Trying to drill 3/4 hole in oak. After drilling several holes, drill stops. I can hold the chuck drive with one hand and still turn the pulley. It seems that perhaps the shaft is not properly tightened?
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if you are using a normal 3 jaw chuck on the drill , that is normal when hammering
the vibrations loosen of the chuck
a method to stop it is to ensure the chuck is tight and keep pulling the drill out of the hole to remove the grit that jams the bit
The chuck on 99% of the drill presses is just a press fit. The end of the spindle where the chuck goes on is slightly tapered to hold it on. Make sure the end of the spindle and inside surface of the chuck are very clean. With the motor off, raise the table high enough so you can still get the chuck on the spindle then turn the handle to lower the chuck against the table and press it firmly against the table to wedge the spindle in the chuck. There shouldn't be any need for anything more than this.
that depends on whether or not you have a keyed or keyless chuck. if you have a keyless chuck then you do not need another tool you must turn the chuck counter clockwise to loosen the chuck and replace the bit. if you have a keyed chuck then you will see three holes around the chuck of the drill ie the part that holds the bit. just below the holes you will see teeth spaced evenly around the drill. a chuck key allows you to put the end of the key in one of the holes and using the teeth you turn the chuck key thereby loosening the chuck and allowing you to change the bit. if you have a keyed chuck just take it to your local hardware store and they can provide you with the correct key and show you how to remove the bit. if your chuck is keyless the hold the chuck put the drill in reverse and pull the trigger use a glove to protect your hand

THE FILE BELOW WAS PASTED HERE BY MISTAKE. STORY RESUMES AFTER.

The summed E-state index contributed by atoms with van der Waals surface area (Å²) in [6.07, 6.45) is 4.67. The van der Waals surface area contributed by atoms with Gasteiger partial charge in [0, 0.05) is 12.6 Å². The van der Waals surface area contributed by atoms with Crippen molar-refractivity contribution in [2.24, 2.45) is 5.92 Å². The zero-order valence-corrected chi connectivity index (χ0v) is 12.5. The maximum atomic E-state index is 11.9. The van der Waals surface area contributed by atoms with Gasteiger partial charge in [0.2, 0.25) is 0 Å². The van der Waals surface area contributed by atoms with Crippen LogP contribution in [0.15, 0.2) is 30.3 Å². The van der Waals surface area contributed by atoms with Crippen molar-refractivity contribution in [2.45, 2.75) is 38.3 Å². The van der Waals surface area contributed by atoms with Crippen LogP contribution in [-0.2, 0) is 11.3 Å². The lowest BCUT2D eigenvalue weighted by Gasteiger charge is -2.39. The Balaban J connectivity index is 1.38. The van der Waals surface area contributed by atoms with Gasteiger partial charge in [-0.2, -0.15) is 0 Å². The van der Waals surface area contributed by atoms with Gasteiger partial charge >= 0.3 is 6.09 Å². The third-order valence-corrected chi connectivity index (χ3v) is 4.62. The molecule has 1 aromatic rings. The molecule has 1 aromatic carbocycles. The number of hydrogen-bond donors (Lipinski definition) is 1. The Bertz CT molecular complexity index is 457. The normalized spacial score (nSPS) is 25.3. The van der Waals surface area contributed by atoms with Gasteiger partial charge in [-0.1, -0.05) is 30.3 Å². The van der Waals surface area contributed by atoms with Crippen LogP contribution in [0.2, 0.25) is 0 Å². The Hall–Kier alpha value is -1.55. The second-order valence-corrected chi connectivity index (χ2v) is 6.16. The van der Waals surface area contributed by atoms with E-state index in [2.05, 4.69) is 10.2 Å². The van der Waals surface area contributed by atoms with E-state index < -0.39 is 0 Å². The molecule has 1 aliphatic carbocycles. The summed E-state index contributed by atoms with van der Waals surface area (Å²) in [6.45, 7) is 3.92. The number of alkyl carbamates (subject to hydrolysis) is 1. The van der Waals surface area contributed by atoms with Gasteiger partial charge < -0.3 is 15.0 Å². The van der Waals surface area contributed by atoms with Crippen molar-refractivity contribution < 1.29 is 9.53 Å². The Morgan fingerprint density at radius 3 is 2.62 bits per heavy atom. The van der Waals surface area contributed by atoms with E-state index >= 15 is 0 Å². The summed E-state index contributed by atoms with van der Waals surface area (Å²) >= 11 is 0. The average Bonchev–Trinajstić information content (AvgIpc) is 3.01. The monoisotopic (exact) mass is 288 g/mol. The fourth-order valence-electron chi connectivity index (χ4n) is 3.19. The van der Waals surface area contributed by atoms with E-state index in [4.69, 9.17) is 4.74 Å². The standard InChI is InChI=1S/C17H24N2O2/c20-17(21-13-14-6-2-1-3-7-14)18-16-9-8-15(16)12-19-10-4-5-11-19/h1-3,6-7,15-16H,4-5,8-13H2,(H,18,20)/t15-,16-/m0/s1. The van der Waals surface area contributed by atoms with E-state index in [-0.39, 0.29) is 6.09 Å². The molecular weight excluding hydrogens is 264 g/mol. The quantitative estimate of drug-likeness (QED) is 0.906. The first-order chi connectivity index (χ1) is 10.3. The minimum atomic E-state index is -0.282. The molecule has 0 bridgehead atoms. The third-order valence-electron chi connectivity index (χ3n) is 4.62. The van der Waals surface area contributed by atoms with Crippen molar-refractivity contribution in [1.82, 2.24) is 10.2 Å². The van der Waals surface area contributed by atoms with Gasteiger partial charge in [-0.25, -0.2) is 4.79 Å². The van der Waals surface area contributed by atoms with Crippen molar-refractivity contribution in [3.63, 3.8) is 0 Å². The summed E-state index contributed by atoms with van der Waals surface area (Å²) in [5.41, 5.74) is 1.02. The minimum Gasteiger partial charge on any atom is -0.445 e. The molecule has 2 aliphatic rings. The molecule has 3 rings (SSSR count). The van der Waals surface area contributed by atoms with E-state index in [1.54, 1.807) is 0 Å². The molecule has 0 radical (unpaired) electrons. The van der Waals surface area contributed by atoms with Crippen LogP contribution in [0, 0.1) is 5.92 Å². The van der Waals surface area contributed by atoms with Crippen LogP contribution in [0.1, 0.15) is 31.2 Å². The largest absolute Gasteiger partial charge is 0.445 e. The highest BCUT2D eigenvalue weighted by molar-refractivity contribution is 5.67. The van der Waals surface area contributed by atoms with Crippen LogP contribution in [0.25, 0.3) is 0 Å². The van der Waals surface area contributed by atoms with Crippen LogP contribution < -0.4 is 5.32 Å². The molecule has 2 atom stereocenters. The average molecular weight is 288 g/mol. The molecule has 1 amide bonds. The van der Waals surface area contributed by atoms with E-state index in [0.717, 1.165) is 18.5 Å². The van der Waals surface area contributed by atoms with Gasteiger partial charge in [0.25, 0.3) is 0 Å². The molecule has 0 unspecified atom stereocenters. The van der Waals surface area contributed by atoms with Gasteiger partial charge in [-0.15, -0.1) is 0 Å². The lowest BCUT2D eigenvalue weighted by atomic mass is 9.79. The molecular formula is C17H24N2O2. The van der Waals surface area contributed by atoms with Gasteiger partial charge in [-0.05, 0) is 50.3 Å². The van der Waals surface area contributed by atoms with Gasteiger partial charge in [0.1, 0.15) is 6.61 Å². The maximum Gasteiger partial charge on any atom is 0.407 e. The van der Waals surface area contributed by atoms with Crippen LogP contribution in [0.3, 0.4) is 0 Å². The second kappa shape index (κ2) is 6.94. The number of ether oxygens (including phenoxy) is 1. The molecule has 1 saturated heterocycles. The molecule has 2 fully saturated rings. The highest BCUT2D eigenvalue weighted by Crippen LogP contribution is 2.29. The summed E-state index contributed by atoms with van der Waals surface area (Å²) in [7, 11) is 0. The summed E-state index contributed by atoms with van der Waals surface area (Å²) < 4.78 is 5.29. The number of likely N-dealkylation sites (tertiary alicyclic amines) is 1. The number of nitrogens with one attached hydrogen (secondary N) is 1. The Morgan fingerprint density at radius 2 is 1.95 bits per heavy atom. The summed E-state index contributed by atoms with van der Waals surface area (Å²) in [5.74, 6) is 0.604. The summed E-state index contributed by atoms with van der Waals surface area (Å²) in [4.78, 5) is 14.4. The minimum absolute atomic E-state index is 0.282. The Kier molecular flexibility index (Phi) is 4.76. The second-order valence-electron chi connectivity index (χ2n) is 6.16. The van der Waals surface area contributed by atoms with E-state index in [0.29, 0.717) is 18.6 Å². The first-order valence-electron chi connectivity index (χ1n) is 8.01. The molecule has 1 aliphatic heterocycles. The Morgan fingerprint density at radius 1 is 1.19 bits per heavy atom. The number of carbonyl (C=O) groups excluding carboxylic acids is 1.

You may try to put a thick soft metal pipe (aluminium or copper) over the drill bit (longer than the bit itself by ~10 mm) so it will touch the chuck's jaws, then GENTLY hit the other end of the pipe with a hammer several times, holding the pipe a bit askew, thus trying to disengage the jaws from the lock in their thread, and try to loosen the chuck after each series of hits. Just be careful with your fingers, and better hold the drill by the chuck while hammering it - so the hits won't go to the transmission unit (sorry for description - hope it's understandable, if not - ask for clafication from me)
When you buy a replacement chuck it will have detailed instructions- at least Jacob's brand chucks do. Basically there is a retaining screw inside the chuck that needs to come out first- it may be left-hand threads . Then you put the short end of a 1/4" or larger allen wrench in the chuck and close it tightly. Set the drill on a bench with the chuck off of the bench and strike the allen wrench with a mallet in a counterclockwise direction. Do this several times, then you'll be able to spin the chuck off by hand. Reverse the process to install the new chuck.